stroke-dashoffset interactive examples
The cat is pure SVG and CSS, using stroke-dashoffset. Stroke-dashoffset lets you change where the stroke on an SVG starts.
However the docs don't have a ton of information about how it actually works. They state that 'stroke-dashoffset defines an offset on the rendering of the associated dash array.'
When using stroke-dashoffsets I was always confused and would resort to just guessing and checking to see what the number did. I wanted to understand and be able to predict what effect a certain offset would have. So I built a few of the interactive examples you find below.
stroke-dashoffset requires stroke-dasharray
It is important to note that you have to have a stroke-dasharray to be able to use a stroke-dashoffset. Imagine a hola-hoop. It doesn't matter which was you turn / offset / rotate the 'start' of the hoop. It is going to look the same. If you cut some gaps in the hoop with stroke-dasharry, rotating the start of the gaps will produce a different effect.
Which way does stroke-dashoffset move the stroke?
I find the most confusing part of stroke-dashoffset, is which way does the offset actually move the start of the stroke?
If you imagine a SVG line of 100 px, starting at 0,0, and ending at 100,0 adding a stroke-dashoffset of 10, would pull the start of the stroke back to -10,0.
If a picture is worth 10,000 words, then a live example is work 100,000. Here is an example to play with.
Line stroke-dashoffset example
<svg id="exampleSVGOne" width="100" height="20"> <line id="exampleLineOne" x1="0" y1="10" x2="100" y2="10" stroke="black" stroke-width="15" stroke-dasharray="20 10"/> </svg>
The stroke-dasharray="20 10" means the pattern will repeat 3 1/3 times. 20 + 10 = 30. 100/30 = 3.33
As you play with the value of the stroke-dashoffset, as the number goes up, the frame of reference is pushed forward. As the frame of references moves forward, the line itself seems to move back. While this seems to backwards to what you expect, (number goes positive, lines goes forward) it is makes sense on a grid. Imagine looking at a train through a window. The train could be moving to the left, or your house could be moving to the right, buy you couldn't tell which was which without other information.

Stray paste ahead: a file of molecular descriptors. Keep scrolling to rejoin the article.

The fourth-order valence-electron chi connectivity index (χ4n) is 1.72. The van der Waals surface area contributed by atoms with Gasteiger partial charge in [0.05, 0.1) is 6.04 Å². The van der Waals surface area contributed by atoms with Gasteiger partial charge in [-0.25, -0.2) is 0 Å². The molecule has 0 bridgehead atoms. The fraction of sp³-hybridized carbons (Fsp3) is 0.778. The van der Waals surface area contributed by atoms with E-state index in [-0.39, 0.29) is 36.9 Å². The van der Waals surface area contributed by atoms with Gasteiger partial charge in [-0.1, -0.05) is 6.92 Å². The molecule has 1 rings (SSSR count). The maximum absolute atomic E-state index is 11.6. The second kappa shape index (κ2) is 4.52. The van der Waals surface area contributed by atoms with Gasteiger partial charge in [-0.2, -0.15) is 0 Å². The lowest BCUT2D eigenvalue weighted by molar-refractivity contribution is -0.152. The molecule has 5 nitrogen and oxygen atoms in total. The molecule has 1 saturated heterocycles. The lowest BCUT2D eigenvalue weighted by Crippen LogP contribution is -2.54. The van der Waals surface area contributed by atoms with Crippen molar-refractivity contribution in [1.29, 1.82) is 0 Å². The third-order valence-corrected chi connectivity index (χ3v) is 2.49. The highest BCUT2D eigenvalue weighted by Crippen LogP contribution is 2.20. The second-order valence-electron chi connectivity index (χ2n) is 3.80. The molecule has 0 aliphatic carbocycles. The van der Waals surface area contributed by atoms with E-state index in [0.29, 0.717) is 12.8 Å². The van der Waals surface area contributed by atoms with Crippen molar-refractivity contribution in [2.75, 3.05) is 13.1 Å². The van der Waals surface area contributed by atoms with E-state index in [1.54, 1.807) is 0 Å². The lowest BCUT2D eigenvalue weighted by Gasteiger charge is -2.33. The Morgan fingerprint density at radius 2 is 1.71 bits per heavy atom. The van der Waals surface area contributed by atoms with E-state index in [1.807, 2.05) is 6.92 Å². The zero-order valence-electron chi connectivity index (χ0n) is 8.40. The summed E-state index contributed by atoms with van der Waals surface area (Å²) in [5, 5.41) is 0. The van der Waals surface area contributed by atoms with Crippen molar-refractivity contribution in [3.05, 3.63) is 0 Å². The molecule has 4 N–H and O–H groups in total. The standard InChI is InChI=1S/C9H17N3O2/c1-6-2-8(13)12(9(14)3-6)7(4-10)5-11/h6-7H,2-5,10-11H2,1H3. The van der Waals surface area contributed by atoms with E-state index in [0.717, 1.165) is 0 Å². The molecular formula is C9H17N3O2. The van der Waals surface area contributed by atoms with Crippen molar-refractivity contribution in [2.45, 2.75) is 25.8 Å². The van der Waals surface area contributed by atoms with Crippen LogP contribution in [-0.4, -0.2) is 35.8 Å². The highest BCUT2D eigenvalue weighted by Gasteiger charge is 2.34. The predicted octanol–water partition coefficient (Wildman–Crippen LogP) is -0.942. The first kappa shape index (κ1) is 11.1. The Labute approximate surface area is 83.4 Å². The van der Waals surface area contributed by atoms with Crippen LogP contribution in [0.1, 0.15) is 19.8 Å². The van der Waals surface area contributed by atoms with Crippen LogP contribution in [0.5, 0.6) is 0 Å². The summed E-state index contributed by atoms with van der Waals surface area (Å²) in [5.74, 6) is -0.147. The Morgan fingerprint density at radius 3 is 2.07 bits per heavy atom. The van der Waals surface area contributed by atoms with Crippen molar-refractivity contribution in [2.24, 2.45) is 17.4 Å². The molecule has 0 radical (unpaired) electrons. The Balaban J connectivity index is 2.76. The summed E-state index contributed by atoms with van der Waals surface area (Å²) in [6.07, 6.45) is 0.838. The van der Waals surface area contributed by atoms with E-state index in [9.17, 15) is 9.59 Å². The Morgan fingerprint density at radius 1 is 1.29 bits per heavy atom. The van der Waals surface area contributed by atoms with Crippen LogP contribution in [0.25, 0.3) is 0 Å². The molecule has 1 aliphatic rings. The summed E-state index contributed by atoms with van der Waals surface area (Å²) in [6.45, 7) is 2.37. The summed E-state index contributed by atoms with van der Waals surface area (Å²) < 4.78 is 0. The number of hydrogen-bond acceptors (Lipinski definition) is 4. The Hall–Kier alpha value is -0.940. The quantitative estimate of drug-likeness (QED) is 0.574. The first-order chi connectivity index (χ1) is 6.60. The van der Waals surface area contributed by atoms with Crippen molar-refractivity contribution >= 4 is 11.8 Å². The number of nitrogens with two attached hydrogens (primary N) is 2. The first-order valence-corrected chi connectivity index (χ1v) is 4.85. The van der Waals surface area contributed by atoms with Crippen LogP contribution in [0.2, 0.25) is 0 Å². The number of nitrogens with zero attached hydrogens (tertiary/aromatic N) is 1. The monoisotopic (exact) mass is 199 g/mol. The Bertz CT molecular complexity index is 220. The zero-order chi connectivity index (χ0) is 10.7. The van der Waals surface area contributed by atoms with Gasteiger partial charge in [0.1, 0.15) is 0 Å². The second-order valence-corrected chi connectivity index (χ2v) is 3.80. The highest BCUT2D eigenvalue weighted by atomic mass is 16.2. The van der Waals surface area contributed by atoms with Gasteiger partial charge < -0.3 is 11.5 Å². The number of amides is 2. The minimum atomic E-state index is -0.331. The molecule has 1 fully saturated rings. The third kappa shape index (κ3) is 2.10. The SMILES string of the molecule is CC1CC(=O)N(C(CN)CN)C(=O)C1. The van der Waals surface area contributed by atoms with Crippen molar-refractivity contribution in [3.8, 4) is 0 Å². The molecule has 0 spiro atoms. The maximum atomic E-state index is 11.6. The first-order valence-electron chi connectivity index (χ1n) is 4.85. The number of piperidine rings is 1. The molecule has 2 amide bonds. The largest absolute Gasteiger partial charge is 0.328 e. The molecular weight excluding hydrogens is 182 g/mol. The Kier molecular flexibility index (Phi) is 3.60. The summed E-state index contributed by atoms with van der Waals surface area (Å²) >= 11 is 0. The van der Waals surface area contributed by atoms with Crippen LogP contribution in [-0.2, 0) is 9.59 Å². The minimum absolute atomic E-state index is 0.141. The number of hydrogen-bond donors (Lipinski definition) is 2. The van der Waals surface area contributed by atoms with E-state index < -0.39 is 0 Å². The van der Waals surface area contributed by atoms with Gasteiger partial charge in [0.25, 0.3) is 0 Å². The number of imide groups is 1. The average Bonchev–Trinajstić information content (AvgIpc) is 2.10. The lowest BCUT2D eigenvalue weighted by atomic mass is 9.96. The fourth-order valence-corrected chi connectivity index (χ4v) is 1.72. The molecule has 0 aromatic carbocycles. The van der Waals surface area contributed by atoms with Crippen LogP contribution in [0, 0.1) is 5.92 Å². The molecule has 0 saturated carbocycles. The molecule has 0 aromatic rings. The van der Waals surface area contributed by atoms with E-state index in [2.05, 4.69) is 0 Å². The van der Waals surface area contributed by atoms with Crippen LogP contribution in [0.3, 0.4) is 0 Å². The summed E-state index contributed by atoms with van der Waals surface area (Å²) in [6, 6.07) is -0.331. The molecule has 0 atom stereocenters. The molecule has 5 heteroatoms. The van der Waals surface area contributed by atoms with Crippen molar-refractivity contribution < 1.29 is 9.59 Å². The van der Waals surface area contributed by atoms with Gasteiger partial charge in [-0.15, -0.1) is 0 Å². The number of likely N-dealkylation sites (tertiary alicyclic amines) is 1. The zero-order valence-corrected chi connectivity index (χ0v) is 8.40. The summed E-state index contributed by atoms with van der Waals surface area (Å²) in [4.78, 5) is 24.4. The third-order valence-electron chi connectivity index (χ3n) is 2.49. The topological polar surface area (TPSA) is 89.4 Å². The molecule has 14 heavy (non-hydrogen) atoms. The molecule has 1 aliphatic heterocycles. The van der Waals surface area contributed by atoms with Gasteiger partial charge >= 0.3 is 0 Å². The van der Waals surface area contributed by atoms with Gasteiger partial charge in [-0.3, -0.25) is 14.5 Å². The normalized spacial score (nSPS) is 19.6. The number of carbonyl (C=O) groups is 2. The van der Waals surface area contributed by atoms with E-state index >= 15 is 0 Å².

Also notice how a stroke-dashoffset of 30, -30, 60, -60, 90, -90 looks the same as 0.
This is because the stroke-dasharray pattern repeats ever 30 pixels, so multiples of 30 will look the same.
Rectangle stroke-dashoffset example
The rectangle example is similar, but since the shape loops, the stroke dashs also loop. This can make it harder to understand what is happening, since the strokes can merge.
For example, we have rectangle of width 200, height 100, with a stroke dasharray of stroke-dasharray="110 20". That means the pattern repeats ever 130 pixels. 200 + 200 + 100 + 100 = 600. 600 / 130 = 4.6 You can see this effect in the upper left corner. That stroke looks longer than 110, and is really the 110 stroke dash that starts the pattern, visually merging with the 80 pixels of the 5th stroke that gets cut off at when the shape loops. You can change the stroke offset to 40 to see them break apart.
Circle stroke-dashoffset example
I started this example with a stroke-dashoffset of -1 so we can see where it starts. The stroke on an SVG cirlc starts on the middle right hand side, or 3 o'clock position. Then it flows clockwise around the circle.
Because a circle dash array also loops, it can be tricky to figure out when it restarts.
If you want the circle to look like it is turning clockwise, animate from a larger to a smaller stroke-dashoffset. If you want the circle to look like it is turning counterclockwise, animate from a smaller to a larger stroke-dashoffset.
Does stroke-dashoffset affect linear stroke gradients?
Short answer: No.
I initially thought that stroke-dashoffset would affect linear gradients applied to SVG shapres. In my hypothetical hola hoop, if the hola-hoop is different colors wouldn't rotating it affect the location of those colors?
This is not the case. It appears that the gradient is applied, then the gaps or dashes are applied or cut into the gradient. So changing the location of the dashes doesn't change the start position of the gradient.
Quick warning! Lots of SVG effects rely on a bounding box around the object. If you have a horizontal or vertical line, that line has no area, and therefore no bounding box. If you add an effect like linearGradient to a horizontal or vertical line, it has no area and will not render the line. To fix this, you can either use a rectangle instead, or add .0001 to a coordinate to give a tiny bit of are to your line. More info on my StackOverFlow question and answer here.
The coolest thing about stroke-dashoffsets is how you can use them to animate SVG shapes.
The basic idea is you set a stroke-dasharray with a dash length, and a gap length equal to the length of the line you want animate. Then you set a stroke-dashoffset to that same length.
This basically empties the stroke. You can then animate back to a multiple of the line length to have the SVG line fill in or empty out.
let kittenMainPath = document.getElementById('kittenMainPath'); console.log(kittenMainPath.getTotalLength());
You can use this once, or if the line length might be variable, you can set it dynamically.
If you found these examples helpful, click the Twitter bird and send me a message. Always looking to make new friends.